Despite its lurid title, Forbidden Photos of a Woman Above Suspicion isn’t filled with sex or even all that much violence. It’s more about alcoholism and how women were taught that they had to have the skills to land a man, but not what to do with their lives to make them fulfilled beyond just a relationship.
Director Luciano Ercoli has some gorgeous shots in here that really take advantage of the space age 1960’s aesthetic. And a bossa nova score by Ennio Morricone keeps this film bouncing. It wouldn’t be the first giallo I’d recommend, but it’s not the last, either.
Extras include commentary by Kat Ellinger; Private Pictures, a documentary featuring interviews with Navarro, Ercoli and Gastaldi; an appreciation of the music of 70s Italian cult cinema by musician and soundtrack collector Lovely Jon; a Q&A with Lassander; the Italian and English trailers and an image gallery.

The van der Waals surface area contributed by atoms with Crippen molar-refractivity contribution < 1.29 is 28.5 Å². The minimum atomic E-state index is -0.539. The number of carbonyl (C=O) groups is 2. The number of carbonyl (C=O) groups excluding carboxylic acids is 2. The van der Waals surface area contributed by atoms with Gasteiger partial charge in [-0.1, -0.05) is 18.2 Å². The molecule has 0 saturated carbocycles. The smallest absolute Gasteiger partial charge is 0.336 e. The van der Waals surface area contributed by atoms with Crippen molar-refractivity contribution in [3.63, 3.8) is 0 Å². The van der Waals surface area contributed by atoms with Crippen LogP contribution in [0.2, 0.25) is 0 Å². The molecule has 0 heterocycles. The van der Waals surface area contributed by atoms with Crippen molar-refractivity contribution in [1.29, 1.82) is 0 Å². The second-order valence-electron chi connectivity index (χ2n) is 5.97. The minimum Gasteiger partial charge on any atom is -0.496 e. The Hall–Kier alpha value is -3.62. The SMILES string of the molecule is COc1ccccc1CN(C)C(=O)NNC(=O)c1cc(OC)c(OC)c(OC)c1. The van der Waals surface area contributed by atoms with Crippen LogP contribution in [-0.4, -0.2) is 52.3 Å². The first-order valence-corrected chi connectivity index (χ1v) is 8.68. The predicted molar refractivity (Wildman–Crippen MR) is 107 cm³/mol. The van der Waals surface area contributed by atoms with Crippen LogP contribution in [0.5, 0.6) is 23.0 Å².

Death Walks On High Heels (1970):
A man is stabbed on a train, leading the police to question Nicole (giallo queen Nieves Navarro) about diamonds that are missing. Her life turns upside down, as she begins to receive disguised phone calls asking about the diamonds and a blue-eyed masked man attacks her in her boudoir. She then remembers that her jealous lover Michel owns contact lenses in that color, so she runs away with an older eye surgeon to the coast of England. But Michel isn’t far behind…
The first of three giallo directed by Navarro’s husband, Luciano Ercoli, this is what the genre should be: shocking, lurid, bloody and oh so fashionable. It also makes a deft turn from what we expect from the form into an actual mystery film.